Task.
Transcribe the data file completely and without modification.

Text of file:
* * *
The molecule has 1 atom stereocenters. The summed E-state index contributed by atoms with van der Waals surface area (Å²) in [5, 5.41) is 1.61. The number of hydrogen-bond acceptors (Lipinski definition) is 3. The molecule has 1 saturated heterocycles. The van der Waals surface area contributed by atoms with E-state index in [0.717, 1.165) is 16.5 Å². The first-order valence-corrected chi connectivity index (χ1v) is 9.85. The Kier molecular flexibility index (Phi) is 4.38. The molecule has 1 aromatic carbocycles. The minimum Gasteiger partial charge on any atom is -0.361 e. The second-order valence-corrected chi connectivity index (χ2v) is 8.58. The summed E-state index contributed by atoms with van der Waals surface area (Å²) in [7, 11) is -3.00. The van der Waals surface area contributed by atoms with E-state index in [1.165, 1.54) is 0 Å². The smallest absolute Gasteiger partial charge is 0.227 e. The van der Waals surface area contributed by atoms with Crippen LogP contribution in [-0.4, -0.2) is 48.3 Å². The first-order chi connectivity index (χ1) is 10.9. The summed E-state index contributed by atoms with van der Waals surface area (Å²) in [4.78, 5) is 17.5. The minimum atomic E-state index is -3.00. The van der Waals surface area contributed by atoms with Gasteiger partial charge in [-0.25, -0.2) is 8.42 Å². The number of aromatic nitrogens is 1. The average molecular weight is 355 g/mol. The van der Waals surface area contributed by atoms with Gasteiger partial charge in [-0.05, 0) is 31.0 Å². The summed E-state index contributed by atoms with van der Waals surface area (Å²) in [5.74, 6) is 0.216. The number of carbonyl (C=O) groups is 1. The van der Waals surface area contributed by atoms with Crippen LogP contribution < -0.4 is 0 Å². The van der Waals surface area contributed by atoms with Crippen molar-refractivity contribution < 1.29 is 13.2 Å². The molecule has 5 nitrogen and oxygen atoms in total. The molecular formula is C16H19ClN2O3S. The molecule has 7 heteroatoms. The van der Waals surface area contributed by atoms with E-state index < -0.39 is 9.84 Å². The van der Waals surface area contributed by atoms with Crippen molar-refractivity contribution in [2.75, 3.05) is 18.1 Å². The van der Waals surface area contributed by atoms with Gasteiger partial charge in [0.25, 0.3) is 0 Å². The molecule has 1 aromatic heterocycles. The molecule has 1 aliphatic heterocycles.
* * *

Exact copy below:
The molecule has 1 atom stereocenters. The summed E-state index contributed by atoms with van der Waals surface area (Å²) in [5, 5.41) is 1.61. The number of hydrogen-bond acceptors (Lipinski definition) is 3. The molecule has 1 saturated heterocycles. The van der Waals surface area contributed by atoms with E-state index in [0.717, 1.165) is 16.5 Å². The first-order valence-corrected chi connectivity index (χ1v) is 9.85. The Kier molecular flexibility index (Phi) is 4.38. The molecule has 1 aromatic carbocycles. The minimum Gasteiger partial charge on any atom is -0.361 e. The second-order valence-corrected chi connectivity index (χ2v) is 8.58. The summed E-state index contributed by atoms with van der Waals surface area (Å²) in [7, 11) is -3.00. The van der Waals surface area contributed by atoms with E-state index in [1.165, 1.54) is 0 Å². The smallest absolute Gasteiger partial charge is 0.227 e. The van der Waals surface area contributed by atoms with Crippen LogP contribution in [-0.4, -0.2) is 48.3 Å². The first-order chi connectivity index (χ1) is 10.9. The summed E-state index contributed by atoms with van der Waals surface area (Å²) in [4.78, 5) is 17.5. The minimum atomic E-state index is -3.00. The van der Waals surface area contributed by atoms with Gasteiger partial charge in [-0.25, -0.2) is 8.42 Å². The number of aromatic nitrogens is 1. The average molecular weight is 355 g/mol. The van der Waals surface area contributed by atoms with Gasteiger partial charge in [-0.05, 0) is 31.0 Å². The summed E-state index contributed by atoms with van der Waals surface area (Å²) in [5.74, 6) is 0.216. The number of carbonyl (C=O) groups is 1. The van der Waals surface area contributed by atoms with Crippen LogP contribution < -0.4 is 0 Å². The van der Waals surface area contributed by atoms with Crippen molar-refractivity contribution < 1.29 is 13.2 Å². The molecule has 5 nitrogen and oxygen atoms in total. The molecular formula is C16H19ClN2O3S. The molecule has 7 heteroatoms. The van der Waals surface area contributed by atoms with E-state index < -0.39 is 9.84 Å². The van der Waals surface area contributed by atoms with Crippen molar-refractivity contribution in [2.75, 3.05) is 18.1 Å². The van der Waals surface area contributed by atoms with Gasteiger partial charge in [0.25, 0.3) is 0 Å². The molecule has 1 aromatic heterocycles. The molecule has 1 aliphatic heterocycles.